Tag Archives: tomatoes

Tomatoes & Tarts

My friend Lesley and her family bought a farmhouse, so after one too many glasses of wine we decided to plant an epic vegetable garden – it was my responsibility to order the seeds and raise them to transplant size. About three hours and $300.00 later I had bought nearly everything resembling a tomato on the Baker Seed website. Now, we are swimming in tomatoes and zucchini of every heirloom variety under the sun.

Since the first full harvest of tomatoes netted over 20 pounds total and I didn’t really have enough to can but still too many to eat, I went in search of brunch recipes (to eat immediately) and preservation recipes (to eat later). I turned up many a tart and an old favorite recipe for what in my home we affectionately refer to as “crack tomatoes” which are perfect for winter TLT sandwiches when you’re say mid-February and there is no sign of spring in sight.

Crack Tomatoes

  • 2-4 C cherry, grape, pear or other smallish tomato, cut in halves (any tomato will work here really)
  • 1/4 cup extra-virgin olive oil
  • 1 tablespoon brown sugar (or maple syrup)
  • scant 1/2 teaspoon of salt

On jelly roll pan lined with foil or parchment (or glass dish – you will want to be sure you have sides) place tomato halves in a single layer, drizzle with EVOO, brown sugar (or maple syrup) and sea salt, let bake in a 400 degree oven until they have just begun to brown (you don’t want them crispy). Remove from oven, let cool and spoon into pint containers or freezer bags and freeze. If you put these in glass canning jars, you can easily remove the lid and rim and pop into the micro when you are ready to serve. The oil from the pan keeps them luxurious all winter in the deep freeze.

Tomato Tart

  • 1 recipe from scratch, or 1 refrigerated, or 1 frozen pie crust
  • 3 large heirloom tomatoes
  • 3 extra-large eggs
  • 1 – 4oz log goat cheese
  • salt & pepper to taste
  • fresh basil, torn into bits or ribbons

Pre-bake pie crust x 5-7 minutes until the space where the filling will end up is firm, almost has a crust formed (this will keep it from getting smushy). While crust is baking slice tomatoes about 1/4 inch wide, lay on paper town and blot with paper towel until most of the immediate moisture has been mopped up. Lightly beat eggs with salt and pepper (okay to use egg whites only here too), set aside. When pie crust is 1/2 done, pull from oven and pour eggs into crust, take goat cheese and drop by small chunks onto eggs, layer with overlapping tomato slices – place back into oven and cook at 400 until eggs are set (between 15-30 minutes). Let cool to room temperature and serve sprinkled with fresh basil.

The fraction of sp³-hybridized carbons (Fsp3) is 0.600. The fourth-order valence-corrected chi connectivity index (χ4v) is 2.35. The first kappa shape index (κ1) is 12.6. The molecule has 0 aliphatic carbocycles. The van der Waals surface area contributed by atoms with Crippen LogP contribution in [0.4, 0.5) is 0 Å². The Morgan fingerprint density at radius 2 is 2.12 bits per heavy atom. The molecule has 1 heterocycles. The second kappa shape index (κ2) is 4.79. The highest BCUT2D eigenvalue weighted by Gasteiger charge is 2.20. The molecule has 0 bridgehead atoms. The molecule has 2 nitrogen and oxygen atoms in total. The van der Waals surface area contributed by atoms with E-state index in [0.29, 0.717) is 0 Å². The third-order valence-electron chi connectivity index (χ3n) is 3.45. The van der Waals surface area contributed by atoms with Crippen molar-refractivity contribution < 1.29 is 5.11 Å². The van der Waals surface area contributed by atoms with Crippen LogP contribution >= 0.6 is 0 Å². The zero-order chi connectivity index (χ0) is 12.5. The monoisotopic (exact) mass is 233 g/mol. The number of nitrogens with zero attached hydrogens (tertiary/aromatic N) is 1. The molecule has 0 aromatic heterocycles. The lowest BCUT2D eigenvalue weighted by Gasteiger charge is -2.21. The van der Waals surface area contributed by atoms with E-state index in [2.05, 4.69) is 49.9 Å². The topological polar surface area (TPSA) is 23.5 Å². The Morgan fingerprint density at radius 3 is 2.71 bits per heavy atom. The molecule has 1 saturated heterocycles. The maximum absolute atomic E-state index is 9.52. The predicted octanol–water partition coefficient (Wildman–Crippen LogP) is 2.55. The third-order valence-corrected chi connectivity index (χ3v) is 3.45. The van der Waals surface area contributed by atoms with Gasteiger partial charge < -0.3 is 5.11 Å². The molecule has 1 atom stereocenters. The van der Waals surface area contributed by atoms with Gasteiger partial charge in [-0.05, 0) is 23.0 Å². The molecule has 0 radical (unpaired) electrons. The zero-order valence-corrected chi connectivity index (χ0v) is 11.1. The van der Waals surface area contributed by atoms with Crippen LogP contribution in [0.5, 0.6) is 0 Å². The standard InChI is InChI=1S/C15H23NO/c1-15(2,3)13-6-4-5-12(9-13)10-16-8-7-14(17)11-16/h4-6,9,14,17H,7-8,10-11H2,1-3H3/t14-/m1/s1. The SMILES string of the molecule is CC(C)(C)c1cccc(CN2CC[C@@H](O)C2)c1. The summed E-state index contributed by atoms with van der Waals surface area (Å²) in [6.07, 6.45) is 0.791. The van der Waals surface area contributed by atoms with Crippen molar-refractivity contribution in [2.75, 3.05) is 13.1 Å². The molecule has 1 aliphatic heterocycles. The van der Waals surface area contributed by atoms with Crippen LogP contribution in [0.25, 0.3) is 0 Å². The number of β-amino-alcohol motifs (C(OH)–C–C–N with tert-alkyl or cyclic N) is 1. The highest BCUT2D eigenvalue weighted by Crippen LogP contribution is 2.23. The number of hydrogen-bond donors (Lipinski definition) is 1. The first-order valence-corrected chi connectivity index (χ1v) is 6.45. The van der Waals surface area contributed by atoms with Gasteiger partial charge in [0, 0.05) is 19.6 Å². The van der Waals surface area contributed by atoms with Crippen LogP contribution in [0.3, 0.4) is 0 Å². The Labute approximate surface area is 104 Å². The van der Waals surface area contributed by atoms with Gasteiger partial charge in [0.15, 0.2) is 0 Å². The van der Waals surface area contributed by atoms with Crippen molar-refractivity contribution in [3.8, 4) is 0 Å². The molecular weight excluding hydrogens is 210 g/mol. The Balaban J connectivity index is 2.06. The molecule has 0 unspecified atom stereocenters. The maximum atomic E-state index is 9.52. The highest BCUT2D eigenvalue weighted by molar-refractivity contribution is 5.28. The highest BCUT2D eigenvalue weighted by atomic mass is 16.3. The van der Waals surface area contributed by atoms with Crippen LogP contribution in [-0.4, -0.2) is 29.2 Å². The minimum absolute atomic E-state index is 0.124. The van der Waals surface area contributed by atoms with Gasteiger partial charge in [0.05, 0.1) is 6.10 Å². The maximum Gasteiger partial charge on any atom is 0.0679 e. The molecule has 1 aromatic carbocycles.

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Tomata Sammich

The first tomato of each season I dedicate to Gramma Helen and her love of tomata sammiches. Read more about this sandwich in a previous post.

The sandwich so fresh & juicy you eat it over the kitchen sink

Growing up my family didn’t do a tremendous amount of gardening unless it was in the form of flowers, which my mother has always been extremely fond of. The landscaping of our home was meticulous. My grandma however, had a pretty good size garden which was kinda like a neighborhood garden before community gardens were all the rage. She and her neighbors would plant their favorite veggies between the sticky cherry tree and big tire swing, in front of the pine layer separating her home from the IGA, and just beyond the sandbox so that none of us would “go messin’ with it.” The garden made for two things: 1) the most amazing go-cart racing track was formed from its perimeter, and 2) the amount of tomatoes that came from it in August/September was something of the stuff legends are made.

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This is the “grown up” vegan version of the tomato sandwich that we would eat nearly every day in the summer at the peak of tomato season which was comprised of gooey Wonder Bread, Miracle Whip, heavy with salt, and layered with iceberg lettuce and fresh, juicy tomatoes. So messy and heavy that you would have to eat the sandwich over the sink or end up changing your shirt after lunch.

Tomato Sandwich

  • 2 pieces soft vegan bread, toasted lightly
  • 1 medium sized ripe tomato of your choice